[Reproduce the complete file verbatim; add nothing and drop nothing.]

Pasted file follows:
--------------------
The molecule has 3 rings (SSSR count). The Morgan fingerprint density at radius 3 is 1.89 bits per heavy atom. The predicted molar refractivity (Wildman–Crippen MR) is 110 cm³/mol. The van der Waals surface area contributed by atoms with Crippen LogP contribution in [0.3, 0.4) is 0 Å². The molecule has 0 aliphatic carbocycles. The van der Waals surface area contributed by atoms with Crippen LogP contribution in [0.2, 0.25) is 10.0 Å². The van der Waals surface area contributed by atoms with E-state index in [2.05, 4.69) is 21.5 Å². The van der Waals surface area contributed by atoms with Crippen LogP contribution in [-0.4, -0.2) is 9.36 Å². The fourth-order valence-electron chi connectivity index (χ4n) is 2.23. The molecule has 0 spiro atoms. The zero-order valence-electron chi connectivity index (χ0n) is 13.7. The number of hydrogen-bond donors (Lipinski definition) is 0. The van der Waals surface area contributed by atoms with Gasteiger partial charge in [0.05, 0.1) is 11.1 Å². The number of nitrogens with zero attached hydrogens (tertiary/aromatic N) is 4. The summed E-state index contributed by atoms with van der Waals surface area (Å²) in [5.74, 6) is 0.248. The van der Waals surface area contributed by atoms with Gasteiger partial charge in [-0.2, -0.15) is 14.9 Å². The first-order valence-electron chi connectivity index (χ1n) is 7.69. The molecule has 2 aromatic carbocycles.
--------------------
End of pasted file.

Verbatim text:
The molecule has 3 rings (SSSR count). The Morgan fingerprint density at radius 3 is 1.89 bits per heavy atom. The predicted molar refractivity (Wildman–Crippen MR) is 110 cm³/mol. The van der Waals surface area contributed by atoms with Crippen LogP contribution in [0.3, 0.4) is 0 Å². The molecule has 0 aliphatic carbocycles. The van der Waals surface area contributed by atoms with Crippen LogP contribution in [0.2, 0.25) is 10.0 Å². The van der Waals surface area contributed by atoms with E-state index in [2.05, 4.69) is 21.5 Å². The van der Waals surface area contributed by atoms with Crippen LogP contribution in [-0.4, -0.2) is 9.36 Å². The fourth-order valence-electron chi connectivity index (χ4n) is 2.23. The molecule has 0 spiro atoms. The zero-order valence-electron chi connectivity index (χ0n) is 13.7. The number of hydrogen-bond donors (Lipinski definition) is 0. The van der Waals surface area contributed by atoms with Gasteiger partial charge in [0.05, 0.1) is 11.1 Å². The number of nitrogens with zero attached hydrogens (tertiary/aromatic N) is 4. The summed E-state index contributed by atoms with van der Waals surface area (Å²) in [5.74, 6) is 0.248. The van der Waals surface area contributed by atoms with Gasteiger partial charge in [-0.2, -0.15) is 14.9 Å². The first-order valence-electron chi connectivity index (χ1n) is 7.69. The molecule has 2 aromatic carbocycles.